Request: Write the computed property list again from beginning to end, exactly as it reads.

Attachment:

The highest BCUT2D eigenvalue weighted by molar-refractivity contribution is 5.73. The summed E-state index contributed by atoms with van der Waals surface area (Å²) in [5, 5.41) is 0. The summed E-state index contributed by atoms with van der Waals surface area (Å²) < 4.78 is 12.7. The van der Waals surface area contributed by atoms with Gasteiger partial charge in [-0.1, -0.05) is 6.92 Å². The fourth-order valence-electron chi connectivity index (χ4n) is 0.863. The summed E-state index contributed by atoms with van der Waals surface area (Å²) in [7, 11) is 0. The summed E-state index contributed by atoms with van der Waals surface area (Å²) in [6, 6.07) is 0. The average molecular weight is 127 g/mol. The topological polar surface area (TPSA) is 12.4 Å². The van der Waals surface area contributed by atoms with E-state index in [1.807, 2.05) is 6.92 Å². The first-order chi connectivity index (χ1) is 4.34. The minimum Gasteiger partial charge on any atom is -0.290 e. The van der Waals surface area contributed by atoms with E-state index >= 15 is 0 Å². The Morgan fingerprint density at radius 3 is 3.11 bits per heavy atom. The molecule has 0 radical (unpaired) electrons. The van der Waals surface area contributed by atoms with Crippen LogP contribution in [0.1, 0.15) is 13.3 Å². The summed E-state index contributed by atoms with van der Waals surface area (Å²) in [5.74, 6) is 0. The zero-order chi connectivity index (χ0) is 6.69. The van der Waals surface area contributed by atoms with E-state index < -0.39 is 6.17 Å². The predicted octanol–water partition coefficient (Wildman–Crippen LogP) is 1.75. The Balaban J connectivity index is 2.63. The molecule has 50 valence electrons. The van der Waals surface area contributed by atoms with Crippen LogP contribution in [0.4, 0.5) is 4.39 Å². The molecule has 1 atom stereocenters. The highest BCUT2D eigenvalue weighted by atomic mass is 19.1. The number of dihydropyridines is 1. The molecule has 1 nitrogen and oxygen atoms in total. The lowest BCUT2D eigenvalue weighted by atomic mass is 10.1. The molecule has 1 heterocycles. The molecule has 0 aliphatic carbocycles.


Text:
The highest BCUT2D eigenvalue weighted by molar-refractivity contribution is 5.73. The summed E-state index contributed by atoms with van der Waals surface area (Å²) in [5, 5.41) is 0. The summed E-state index contributed by atoms with van der Waals surface area (Å²) < 4.78 is 12.7. The van der Waals surface area contributed by atoms with Gasteiger partial charge in [-0.1, -0.05) is 6.92 Å². The fourth-order valence-electron chi connectivity index (χ4n) is 0.863. The summed E-state index contributed by atoms with van der Waals surface area (Å²) in [7, 11) is 0. The summed E-state index contributed by atoms with van der Waals surface area (Å²) in [6, 6.07) is 0. The average molecular weight is 127 g/mol. The topological polar surface area (TPSA) is 12.4 Å². The van der Waals surface area contributed by atoms with E-state index in [1.807, 2.05) is 6.92 Å². The first-order chi connectivity index (χ1) is 4.34. The minimum Gasteiger partial charge on any atom is -0.290 e. The van der Waals surface area contributed by atoms with E-state index >= 15 is 0 Å². The Morgan fingerprint density at radius 3 is 3.11 bits per heavy atom. The molecule has 0 radical (unpaired) electrons. The van der Waals surface area contributed by atoms with Crippen LogP contribution in [0.1, 0.15) is 13.3 Å². The summed E-state index contributed by atoms with van der Waals surface area (Å²) in [5.74, 6) is 0. The zero-order chi connectivity index (χ0) is 6.69. The van der Waals surface area contributed by atoms with E-state index < -0.39 is 6.17 Å². The predicted octanol–water partition coefficient (Wildman–Crippen LogP) is 1.75. The Balaban J connectivity index is 2.63. The molecule has 50 valence electrons. The van der Waals surface area contributed by atoms with Crippen LogP contribution in [0.4, 0.5) is 4.39 Å². The molecule has 1 atom stereocenters. The highest BCUT2D eigenvalue weighted by atomic mass is 19.1. The number of dihydropyridines is 1. The molecule has 1 nitrogen and oxygen atoms in total. The lowest BCUT2D eigenvalue weighted by atomic mass is 10.1. The molecule has 1 heterocycles. The molecule has 0 aliphatic carbocycles.